So many things to do in Oakland, so little time-you can check this report from Pamela Drake on some you may have missed:
If you’re active in the life of this city, there’s a plethora of ways to keep informed. I found both our special talents and serious shortcomings on display this recent winter week.
On Saturday and Sunday the East Side Arts Alliance, the National Lawyers’ Guild, the New Year’s Movement for Justice (for Oscar Grant), and a host of other civil rights and media groups sponsored A People's Hearing on Racism & Police Violence in a chilly auditorium in central Oakland.
On Saturday I heard heart wrenching testimony from parents’ who had lost their children to police violence, and on Sunday young people who have been stalked by the police bore witness to being singled out for their activist activities since the murder of Oscar Grant. More testimony was given describing the profiling of Muslims and other immigrant groups targeted by US officials and the groups that are resisting its effects.
A panel of legal and academic experts was set up on one side of the stage while the panel that gave testimony was set up on the other. After the witnesses and victims testified, the other panel could ask questions about the incidents or about the organizations many of the witnesses have founded in the fight to obtain rights for their communities.
Not only was the testimony moving in its horror but also in the hope that so many victims have become active in fighting for change. Some of the participants were also artists and poets who brilliantly shared their skills with us.
There was free, delicious food to help ward off the cold and bring people together and all of the involved organizations had tables at the event. The testimony was videotaped and may be given to the UN Commission on Human Rights. Refer to peopleshearing.wordpress.com for more information on this testimony.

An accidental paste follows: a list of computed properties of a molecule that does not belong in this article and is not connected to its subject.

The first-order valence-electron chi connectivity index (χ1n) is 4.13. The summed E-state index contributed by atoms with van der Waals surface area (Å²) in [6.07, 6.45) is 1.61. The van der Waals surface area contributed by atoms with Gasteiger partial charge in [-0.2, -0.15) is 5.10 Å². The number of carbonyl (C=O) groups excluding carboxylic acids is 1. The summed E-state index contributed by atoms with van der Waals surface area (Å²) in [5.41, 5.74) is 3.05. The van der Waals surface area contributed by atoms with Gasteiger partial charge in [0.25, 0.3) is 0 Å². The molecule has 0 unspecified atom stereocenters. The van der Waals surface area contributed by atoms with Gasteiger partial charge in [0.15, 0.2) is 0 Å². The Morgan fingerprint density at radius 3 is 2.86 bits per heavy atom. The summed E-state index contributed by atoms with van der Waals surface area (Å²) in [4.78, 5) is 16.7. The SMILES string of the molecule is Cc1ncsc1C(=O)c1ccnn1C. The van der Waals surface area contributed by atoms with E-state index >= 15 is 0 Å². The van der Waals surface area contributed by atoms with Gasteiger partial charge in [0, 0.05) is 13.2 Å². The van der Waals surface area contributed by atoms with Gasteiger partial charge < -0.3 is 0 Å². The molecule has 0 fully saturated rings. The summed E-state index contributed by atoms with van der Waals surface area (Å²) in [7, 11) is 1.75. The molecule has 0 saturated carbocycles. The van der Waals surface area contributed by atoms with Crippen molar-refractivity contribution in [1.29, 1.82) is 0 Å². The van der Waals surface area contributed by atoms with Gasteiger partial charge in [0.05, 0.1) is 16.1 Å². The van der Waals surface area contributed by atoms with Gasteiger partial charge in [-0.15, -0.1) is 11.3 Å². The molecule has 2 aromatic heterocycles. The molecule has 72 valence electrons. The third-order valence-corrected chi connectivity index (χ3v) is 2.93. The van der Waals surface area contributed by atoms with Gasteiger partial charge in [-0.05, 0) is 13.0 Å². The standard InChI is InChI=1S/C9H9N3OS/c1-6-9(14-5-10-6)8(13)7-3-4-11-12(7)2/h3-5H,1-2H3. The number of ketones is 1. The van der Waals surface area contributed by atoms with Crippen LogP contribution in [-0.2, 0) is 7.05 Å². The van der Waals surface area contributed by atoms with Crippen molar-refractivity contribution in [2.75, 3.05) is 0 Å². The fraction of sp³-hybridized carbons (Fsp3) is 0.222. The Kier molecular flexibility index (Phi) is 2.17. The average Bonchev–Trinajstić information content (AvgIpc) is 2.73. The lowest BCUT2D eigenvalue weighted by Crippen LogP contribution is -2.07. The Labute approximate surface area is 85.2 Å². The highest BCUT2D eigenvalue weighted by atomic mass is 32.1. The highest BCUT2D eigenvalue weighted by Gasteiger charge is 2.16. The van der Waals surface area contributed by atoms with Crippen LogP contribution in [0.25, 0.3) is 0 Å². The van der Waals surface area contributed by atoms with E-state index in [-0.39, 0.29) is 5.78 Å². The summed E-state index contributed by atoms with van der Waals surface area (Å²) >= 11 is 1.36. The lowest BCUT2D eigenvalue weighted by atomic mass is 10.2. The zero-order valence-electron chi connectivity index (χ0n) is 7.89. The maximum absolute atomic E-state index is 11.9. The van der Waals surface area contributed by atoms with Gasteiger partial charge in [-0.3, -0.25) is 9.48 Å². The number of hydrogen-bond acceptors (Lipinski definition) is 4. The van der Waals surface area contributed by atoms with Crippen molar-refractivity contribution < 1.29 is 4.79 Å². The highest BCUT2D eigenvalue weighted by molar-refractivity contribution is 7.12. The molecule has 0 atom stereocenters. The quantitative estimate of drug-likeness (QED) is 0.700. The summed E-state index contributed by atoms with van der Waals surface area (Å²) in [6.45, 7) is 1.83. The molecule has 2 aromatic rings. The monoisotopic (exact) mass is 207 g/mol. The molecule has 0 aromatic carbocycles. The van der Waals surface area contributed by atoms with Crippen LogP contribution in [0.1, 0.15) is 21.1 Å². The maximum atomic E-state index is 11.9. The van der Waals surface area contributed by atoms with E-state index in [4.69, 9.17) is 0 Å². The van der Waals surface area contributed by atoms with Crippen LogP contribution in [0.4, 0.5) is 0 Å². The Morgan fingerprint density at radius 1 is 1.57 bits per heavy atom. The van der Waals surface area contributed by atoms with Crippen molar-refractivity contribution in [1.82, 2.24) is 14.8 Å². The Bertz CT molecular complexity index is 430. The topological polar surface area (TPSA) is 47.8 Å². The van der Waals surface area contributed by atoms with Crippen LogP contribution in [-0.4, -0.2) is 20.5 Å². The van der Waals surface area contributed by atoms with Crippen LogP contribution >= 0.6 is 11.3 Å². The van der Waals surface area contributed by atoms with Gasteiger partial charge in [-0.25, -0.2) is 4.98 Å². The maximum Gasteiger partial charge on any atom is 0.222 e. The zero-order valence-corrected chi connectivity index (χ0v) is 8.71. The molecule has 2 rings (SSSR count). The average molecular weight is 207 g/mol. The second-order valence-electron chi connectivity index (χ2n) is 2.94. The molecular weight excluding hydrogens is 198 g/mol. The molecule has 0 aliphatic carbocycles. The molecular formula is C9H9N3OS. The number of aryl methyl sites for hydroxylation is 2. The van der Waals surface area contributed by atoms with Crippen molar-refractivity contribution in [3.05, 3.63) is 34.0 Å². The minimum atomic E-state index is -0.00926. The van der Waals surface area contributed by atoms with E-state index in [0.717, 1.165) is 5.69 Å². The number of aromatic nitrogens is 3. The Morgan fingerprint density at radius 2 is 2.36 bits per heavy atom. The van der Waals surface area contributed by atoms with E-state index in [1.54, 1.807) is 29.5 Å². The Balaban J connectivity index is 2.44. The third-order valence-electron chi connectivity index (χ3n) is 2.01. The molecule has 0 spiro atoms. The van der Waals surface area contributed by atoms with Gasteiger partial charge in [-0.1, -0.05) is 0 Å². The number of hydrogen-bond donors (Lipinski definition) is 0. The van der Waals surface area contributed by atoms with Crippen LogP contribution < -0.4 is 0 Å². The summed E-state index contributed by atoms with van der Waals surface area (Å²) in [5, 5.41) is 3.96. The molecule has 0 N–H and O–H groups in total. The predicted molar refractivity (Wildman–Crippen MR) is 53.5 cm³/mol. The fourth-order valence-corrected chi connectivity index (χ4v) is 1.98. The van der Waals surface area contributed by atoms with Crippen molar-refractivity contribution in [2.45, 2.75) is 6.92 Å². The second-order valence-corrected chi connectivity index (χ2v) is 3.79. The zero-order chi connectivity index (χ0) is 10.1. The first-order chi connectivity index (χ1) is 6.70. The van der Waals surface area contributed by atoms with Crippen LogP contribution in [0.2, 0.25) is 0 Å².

My one quibble was that mainstream press was excluded. I understand the concerns about the usual anti-Oakland, anti-youth, and often racist coverage of these kinds of conferences and their participants; but since so many of the young folks who need this information get their news from local television, it made it more difficult for them to be aware of the proceedings. I believe it could have been done without being invasive.
From the chilly school auditorium (what’s with cold California anyway, other states have heat in public buildings!) to a warm home in North Oakland, I attended a house party (I was a co-host among many, including our new mayor) for the Oakland organization, Oakland Rising, a multilingual, multiracial collaborative with deep roots in East and West Oakland's neighborhoods, that encompasses the work of its member non-profits.
The house was packed with Oaklanders who either support the community and electoral empowerment work of Oakland Rising or folks who wanted to know more about what they do and how they do it.
I saw new friends and met again the now grown children of old friends. It was heartwarming on that cold, rainy day to know that young people are dedicated to making our town a better one. In fact, the theme of the event was The Possibility & Promise of Oakland in 2011.
It was also a fundraiser for this relatively young but mighty organization which includes the implementation and education of voters in our new Ranked Choice Voting system as among its recent successes. I urge you to read and then donate on their website towards their good work, oaklandrising.org.
Speaking of Ranked Choice Voting, RCV or IRV (instant runoff voting), I recently participated on a panel which purported to discuss the ins and outs of that system but was actually a precursor to preparing a group of young activists to assist in the repeal of the new voting system.